> attitudes, judgements, longings, or beliefs."
> The capacity to symbolize is, therefore, the capacity to produce tangible
> formulations of conceptions and to apprehend the conceptions embodied in
> those tangible forms. It depends on specific parts of the brain that are
> more developed in humans than other species; it seems that chimps and
> gorillas can be taught to symbolize (to some extent), but that only humans
> do it spontaneously (as far as we know to date).
> It should be clear from the above that while some human behavior is always
> symbolic (language most obviously), almost any human behavior or it's
> product can be. I am symbolizing as I type these words; you are
> symbolizing as you read them (I suppose one could distinguish between
> expressive and receptive symbolizing). And it is by this exchange of
> symbols that we come to better construe each other's symbolizing. It is a
> recursive and multi-leveled process, and not one that is entirely
> reducible to overt, observable behavior. We are, after all, talking about
> meaning, which is constructed in the interpretation as much as in the
> expression.
> >
> > What is it 'to construe'?
> > What kind of process / action / event is this?
> > What is its nature?
> >
> "By construing we mean 'placing an interpretation': a person places an
> interpretation on what is construed. He erects a structure, within the
> framework of which the substance takes shape or assumes meaning. The
> substance which he construes does not produce the structure; the person
> does....Construing is not to be confounded with verbal formulation. A
> person's behavior may be based upon many interlocking
> equivalence-difference patterns which are never communicated in symbolic
> speech. Many of these preverbal or nonverbal governing constructs are
> embraced in the realm of physiology....the overlapping functions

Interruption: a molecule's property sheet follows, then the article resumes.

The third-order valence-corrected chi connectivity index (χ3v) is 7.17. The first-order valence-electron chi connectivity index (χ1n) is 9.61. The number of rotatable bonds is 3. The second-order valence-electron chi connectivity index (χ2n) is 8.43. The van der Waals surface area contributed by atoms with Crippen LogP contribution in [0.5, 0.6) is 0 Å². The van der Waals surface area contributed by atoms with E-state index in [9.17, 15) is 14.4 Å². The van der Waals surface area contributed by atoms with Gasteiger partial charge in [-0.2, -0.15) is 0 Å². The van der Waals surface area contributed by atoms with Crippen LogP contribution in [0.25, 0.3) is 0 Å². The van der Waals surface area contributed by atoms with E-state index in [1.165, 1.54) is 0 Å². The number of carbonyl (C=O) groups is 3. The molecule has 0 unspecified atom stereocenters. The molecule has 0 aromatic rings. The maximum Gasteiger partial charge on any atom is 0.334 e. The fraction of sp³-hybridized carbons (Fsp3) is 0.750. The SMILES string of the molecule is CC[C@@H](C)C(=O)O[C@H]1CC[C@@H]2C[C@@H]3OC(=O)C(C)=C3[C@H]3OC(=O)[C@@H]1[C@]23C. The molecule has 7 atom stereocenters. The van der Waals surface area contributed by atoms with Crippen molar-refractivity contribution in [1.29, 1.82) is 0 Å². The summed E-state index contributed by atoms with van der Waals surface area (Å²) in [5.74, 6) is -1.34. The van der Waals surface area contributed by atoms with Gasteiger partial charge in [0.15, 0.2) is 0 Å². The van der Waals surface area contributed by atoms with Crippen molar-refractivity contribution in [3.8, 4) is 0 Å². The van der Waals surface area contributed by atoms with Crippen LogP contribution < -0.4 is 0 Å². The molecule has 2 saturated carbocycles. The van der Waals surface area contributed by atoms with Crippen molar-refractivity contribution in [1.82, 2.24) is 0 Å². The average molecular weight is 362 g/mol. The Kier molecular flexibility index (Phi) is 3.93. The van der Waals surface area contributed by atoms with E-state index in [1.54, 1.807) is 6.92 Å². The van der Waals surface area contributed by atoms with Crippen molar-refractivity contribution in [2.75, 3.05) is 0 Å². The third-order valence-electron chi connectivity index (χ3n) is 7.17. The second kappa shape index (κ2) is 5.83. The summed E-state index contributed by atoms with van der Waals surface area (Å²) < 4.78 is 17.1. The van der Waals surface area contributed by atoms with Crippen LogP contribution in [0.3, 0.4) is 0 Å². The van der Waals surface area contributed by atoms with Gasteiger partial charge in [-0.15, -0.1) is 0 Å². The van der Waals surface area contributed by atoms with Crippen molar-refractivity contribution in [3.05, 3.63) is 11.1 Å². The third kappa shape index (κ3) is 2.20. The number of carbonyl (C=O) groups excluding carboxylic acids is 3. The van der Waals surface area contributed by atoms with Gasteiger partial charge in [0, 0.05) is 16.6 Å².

> ofpsychological and physiological systems in this regard help to make it
> clear that psychology and physiology ought not to try to draw preemptive
> boundaries between themselves. We recognize that the psychological
> notion of construing has a wide range of convenience, which is by no
> means limited to those experiences which people can talk about or those
> which they can think about privately" (Kelly).
> An example: Imagine yourself sitting in a comfortable chair in a quiet
> room, relaxed, maybe even a bit drowsy. I come up behind you and whistle
> very loudly. The sharp contrast between silence and sudden noise triggers
> neurons in your brain stem, and your reticular activating system sends
> arousal signals throughout your brain, and also to your endocrine system.
> Within a second you are wide awake, your heartbeat is accelerating, and
> you are preparing for fight or flight--you have construed the sudden noise
> as a potential threat (without any symbolic or even conscious processing).
> As higher cortical functions are activated, you construe the noise as a
> whistle and look around for the source. Seeing me, and knowing I'm not
> dangerous, you reconstrue the whistle (at a higher level) as an annoying
> prank, construe your own arousal as a false alarm, and feel it begin to
> subside. You may then construe my behavior as an expression (a symbol) of
> hostility toward you, and construe me as an inconsiderate jerk. You make
> a sharp comment; I may then construe you as an oversensitive, humorless,
> idiot and eliver a sarcastic retort; or I may construe your behavior as
> the result of an adrenaline surge, construe my action as indeed
> inconsiderate, and apologize for startling you. Which might lead you to
> reconstrue me...And so on.
> Are we making sense to each other yet?
> Tim